When the Mustang GT500 made its debut at this year’s Detroit Motor Show, the sight of the car itself must have caused a collective lapse in the journalistic thoroughness of the automotive media corps. Visually and in terms of its base ingredients, Ford Performance’s newest creation ticked all the boxes.
Despite the production car itself laid bare for all to see, the Dearborn-based automaker remained quite silent on specifics, confirming that the car’s 5.2-litre supercharged V8 will have in excess of 700hp (522kW), making it the most powerful production Ford ever built. But we already knew that.
Ford, more recently, published a more technical piece about how digital simulations and cutting edge 3D design leveraging supercomputer levels of processing were responsible for the various aerodynamic features and innovations that are found on the new GT500, but also confirmed a nugget that was hinted at back in January.
On a couple of occasions, the release references the downforce generated by the GT500 at 180mph (289.6km/h), a point of measure which is sometimes the case with very fast cars and their published stats. However, Car and Driver were more suspicious about the exactness of that figure and reported it to be the car’s official top speed.
Now, for reference, the previous generation GT500 was capable of reaching the coveted 200mph mark, but Ford has since confirmed to other outlets that, despite it being the most powerful Ford ever in production, each example car will indeed have an electronic limit that caps top speed at 180mph.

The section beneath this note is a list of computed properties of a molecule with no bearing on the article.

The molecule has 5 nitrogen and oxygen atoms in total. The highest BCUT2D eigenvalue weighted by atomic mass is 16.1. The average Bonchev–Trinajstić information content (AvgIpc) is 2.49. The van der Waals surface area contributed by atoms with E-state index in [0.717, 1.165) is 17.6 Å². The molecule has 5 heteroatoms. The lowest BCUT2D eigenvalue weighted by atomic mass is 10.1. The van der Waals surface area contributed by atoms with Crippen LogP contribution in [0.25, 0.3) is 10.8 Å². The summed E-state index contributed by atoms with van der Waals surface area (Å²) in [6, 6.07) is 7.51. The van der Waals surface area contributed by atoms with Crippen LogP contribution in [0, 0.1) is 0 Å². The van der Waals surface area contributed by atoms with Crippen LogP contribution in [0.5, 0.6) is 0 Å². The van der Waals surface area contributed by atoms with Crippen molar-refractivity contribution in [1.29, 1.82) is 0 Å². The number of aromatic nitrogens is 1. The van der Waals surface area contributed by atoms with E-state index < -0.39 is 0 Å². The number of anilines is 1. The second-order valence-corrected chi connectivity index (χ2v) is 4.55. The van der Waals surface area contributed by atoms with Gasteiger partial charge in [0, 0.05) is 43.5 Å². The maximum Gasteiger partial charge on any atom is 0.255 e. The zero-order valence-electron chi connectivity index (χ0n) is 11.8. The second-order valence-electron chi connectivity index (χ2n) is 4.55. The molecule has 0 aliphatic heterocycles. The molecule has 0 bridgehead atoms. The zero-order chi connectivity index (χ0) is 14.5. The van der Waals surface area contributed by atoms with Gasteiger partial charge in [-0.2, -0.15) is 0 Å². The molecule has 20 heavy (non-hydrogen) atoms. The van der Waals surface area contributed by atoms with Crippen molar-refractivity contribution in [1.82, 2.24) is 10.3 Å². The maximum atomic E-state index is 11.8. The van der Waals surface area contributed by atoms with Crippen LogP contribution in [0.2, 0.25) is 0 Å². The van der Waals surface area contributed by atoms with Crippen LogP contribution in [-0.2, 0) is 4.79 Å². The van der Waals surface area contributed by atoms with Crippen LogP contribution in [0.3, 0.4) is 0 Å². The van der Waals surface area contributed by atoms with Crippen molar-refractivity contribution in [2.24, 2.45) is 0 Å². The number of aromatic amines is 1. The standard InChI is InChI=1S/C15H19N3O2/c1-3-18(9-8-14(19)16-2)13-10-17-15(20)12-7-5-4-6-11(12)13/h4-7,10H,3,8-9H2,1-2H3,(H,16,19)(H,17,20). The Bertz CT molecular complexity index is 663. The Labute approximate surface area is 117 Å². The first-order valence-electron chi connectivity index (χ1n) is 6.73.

While some may choose to throw their arms up and flip some tables in revolt, this move is in keeping with direction of the car’s development, which from the start was conceived as more of a track scorcher instead of one that’s focused on straight line speed.
Unlike previous iterations of range-topping Mustangs, Ford has its sights on other cars such as the Chevrolet Camaro ZL1 1LE, Corvette ZR1, as well as staple track-focused versions of other sports cars such as the Porsche 911 GT3 and the Nissan GTR Nismo.
With a frankly ridiculous amount of aero for a muscle car and plenty of carbon fibre components, there’s little doubt that the GT500 will indeed upset the establishment, but that’s not to say that straight line performance will be compromised.
After all, plenty of calibration work was put into its launch control system and quick-shifting Tremec dual-clutch transmission. Paired with its fat rear tyres wearing Michelin Pilot Sport Cup 2 tyres, and its 3.5 second 0-100km/h time becomes very believable, and replicable in the everyday. And, who knows, perhaps Ford Performance will wake up one morning and decide to offer an option to remove the electronic limiter.